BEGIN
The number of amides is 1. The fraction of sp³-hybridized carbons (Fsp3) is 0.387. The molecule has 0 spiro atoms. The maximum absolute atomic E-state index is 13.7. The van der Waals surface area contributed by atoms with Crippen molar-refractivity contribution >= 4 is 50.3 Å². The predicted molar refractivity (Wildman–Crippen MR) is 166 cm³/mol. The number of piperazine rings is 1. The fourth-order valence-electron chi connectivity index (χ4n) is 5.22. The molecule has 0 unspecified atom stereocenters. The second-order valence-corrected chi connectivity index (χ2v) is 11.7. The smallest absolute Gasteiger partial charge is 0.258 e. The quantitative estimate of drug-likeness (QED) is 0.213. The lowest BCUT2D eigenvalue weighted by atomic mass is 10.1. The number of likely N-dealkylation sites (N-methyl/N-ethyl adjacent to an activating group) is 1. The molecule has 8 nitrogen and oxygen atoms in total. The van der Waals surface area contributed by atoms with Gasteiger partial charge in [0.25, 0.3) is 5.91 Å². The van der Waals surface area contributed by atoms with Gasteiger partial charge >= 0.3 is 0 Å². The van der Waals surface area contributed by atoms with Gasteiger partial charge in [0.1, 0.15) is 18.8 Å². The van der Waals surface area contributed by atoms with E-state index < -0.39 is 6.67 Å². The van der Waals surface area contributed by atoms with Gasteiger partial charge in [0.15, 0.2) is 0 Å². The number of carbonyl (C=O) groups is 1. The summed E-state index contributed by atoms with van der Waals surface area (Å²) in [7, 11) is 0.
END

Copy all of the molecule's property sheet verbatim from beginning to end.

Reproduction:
The number of amides is 1. The fraction of sp³-hybridized carbons (Fsp3) is 0.387. The molecule has 0 spiro atoms. The maximum absolute atomic E-state index is 13.7. The van der Waals surface area contributed by atoms with Crippen molar-refractivity contribution >= 4 is 50.3 Å². The predicted molar refractivity (Wildman–Crippen MR) is 166 cm³/mol. The number of piperazine rings is 1. The fourth-order valence-electron chi connectivity index (χ4n) is 5.22. The molecule has 0 unspecified atom stereocenters. The second-order valence-corrected chi connectivity index (χ2v) is 11.7. The smallest absolute Gasteiger partial charge is 0.258 e. The quantitative estimate of drug-likeness (QED) is 0.213. The lowest BCUT2D eigenvalue weighted by atomic mass is 10.1. The number of likely N-dealkylation sites (N-methyl/N-ethyl adjacent to an activating group) is 1. The molecule has 8 nitrogen and oxygen atoms in total. The van der Waals surface area contributed by atoms with Gasteiger partial charge in [0.25, 0.3) is 5.91 Å². The van der Waals surface area contributed by atoms with Gasteiger partial charge >= 0.3 is 0 Å². The van der Waals surface area contributed by atoms with Gasteiger partial charge in [0.1, 0.15) is 18.8 Å². The van der Waals surface area contributed by atoms with E-state index < -0.39 is 6.67 Å². The van der Waals surface area contributed by atoms with Gasteiger partial charge in [0.15, 0.2) is 0 Å². The number of carbonyl (C=O) groups is 1. The summed E-state index contributed by atoms with van der Waals surface area (Å²) in [7, 11) is 0.